Social media is an ongoing and basically 24/7 production process feeding an expanding set of digital channels that need to be understood, rationalized, and managed-- at least initially by you as CEO in terms of creating the "voice" and direction of the communications and in determining the objectives being sought. Because whether you like it or not and/or choose to stick your own head in the rapidly shifting sands, your social presence is increasingly the first look at, the first impression of, and effectively the digital front door of your company. It's also a bunch of windows into what's apparently going on inside. Take my word for it, if you're not out there and in control of your story, to the extent that it's even possible any more, the vacuum will readily be filled by any number of other people--employees, ex-employees, competitors, advocates for a million causes, etc.-- with their own good and bad axes to grind.

SM is such a critical part of every business's business today that it really can't be left to the alleged professionals--hired guns at old-line agencies who generally know almost as little about this stuff as you do-- or simply delegated to employees who have the attitude, aptitude, and interest in creating some of this. If your own people are active and willing participants, it's also likely that, in some cases, they've been encouraged by their managers and peers (theoretically within the bounds of reason and good taste) to create some of this material on their own in order to "authentically" help to tell your company's story. Not only is it unlikely that anyone asked your permission, it's also most likely that no one bothered to tell you much of what's going on. So, as sad as it seems, you don't really know what's being said out there about your company.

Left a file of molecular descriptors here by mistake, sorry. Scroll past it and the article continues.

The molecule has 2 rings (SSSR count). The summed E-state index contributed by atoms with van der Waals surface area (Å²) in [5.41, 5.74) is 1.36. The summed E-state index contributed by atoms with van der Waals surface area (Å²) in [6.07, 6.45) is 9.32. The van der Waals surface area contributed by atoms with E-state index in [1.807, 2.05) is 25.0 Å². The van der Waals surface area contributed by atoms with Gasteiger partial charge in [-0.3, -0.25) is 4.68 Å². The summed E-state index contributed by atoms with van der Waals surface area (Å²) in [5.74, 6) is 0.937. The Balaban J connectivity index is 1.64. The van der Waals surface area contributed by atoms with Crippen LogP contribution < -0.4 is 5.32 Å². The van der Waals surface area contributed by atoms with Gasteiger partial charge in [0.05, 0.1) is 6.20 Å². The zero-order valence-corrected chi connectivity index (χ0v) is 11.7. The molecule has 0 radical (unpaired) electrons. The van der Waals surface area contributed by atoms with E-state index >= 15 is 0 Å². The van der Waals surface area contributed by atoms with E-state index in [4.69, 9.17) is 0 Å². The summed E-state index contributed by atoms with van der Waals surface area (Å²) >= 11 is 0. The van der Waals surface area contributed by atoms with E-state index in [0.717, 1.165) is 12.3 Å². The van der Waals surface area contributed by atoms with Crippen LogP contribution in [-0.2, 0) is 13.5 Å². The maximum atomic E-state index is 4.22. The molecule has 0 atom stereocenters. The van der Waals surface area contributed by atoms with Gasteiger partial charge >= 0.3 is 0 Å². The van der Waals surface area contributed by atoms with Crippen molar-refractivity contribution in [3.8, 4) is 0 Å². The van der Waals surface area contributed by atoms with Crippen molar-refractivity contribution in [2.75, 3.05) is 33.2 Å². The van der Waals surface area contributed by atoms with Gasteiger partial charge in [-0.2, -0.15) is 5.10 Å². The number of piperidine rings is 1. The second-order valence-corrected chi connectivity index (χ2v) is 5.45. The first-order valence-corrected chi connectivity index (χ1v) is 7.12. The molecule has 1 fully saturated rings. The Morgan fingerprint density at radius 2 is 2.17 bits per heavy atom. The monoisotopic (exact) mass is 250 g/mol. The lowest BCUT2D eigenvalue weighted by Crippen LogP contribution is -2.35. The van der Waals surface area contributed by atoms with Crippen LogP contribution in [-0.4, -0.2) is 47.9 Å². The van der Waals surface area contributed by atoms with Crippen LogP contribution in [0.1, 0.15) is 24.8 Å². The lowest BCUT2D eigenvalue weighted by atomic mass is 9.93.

And, if your business is like most of the SM newbies out there who are running to catch up while wearing concrete sneakers, you've got a lot of otherwise productive time and energy being spent by your people (and possibly a pile of money as well on outside vendors) in the unclear pursuit of who knows what. And, in case it wasn't obvious, if you're asking your own amateur employees to do the job on their own time and dime, you can count on getting what you pay for. Don't even get me started on the questions of who "owns" the stuff that's being spewed.

I'd suggest that it's time to take stock of the situation and figure out if the prize at the end of the path is even worth the time and effort it's taking to get there. In most cases, the way things are being done, the answer is that it's demonstrably not. (See The Trouble With Social Media ) Doing things to keep people busy because you've been told that you need to do something is not the same as getting things done that matter for you and your business. And, for sure, paying the professional panderers for the privilege of reaching an audience of idiots and other click-bait bozos isn't worth the trip. But it's not something that's going away so it's on you to figure out what to do.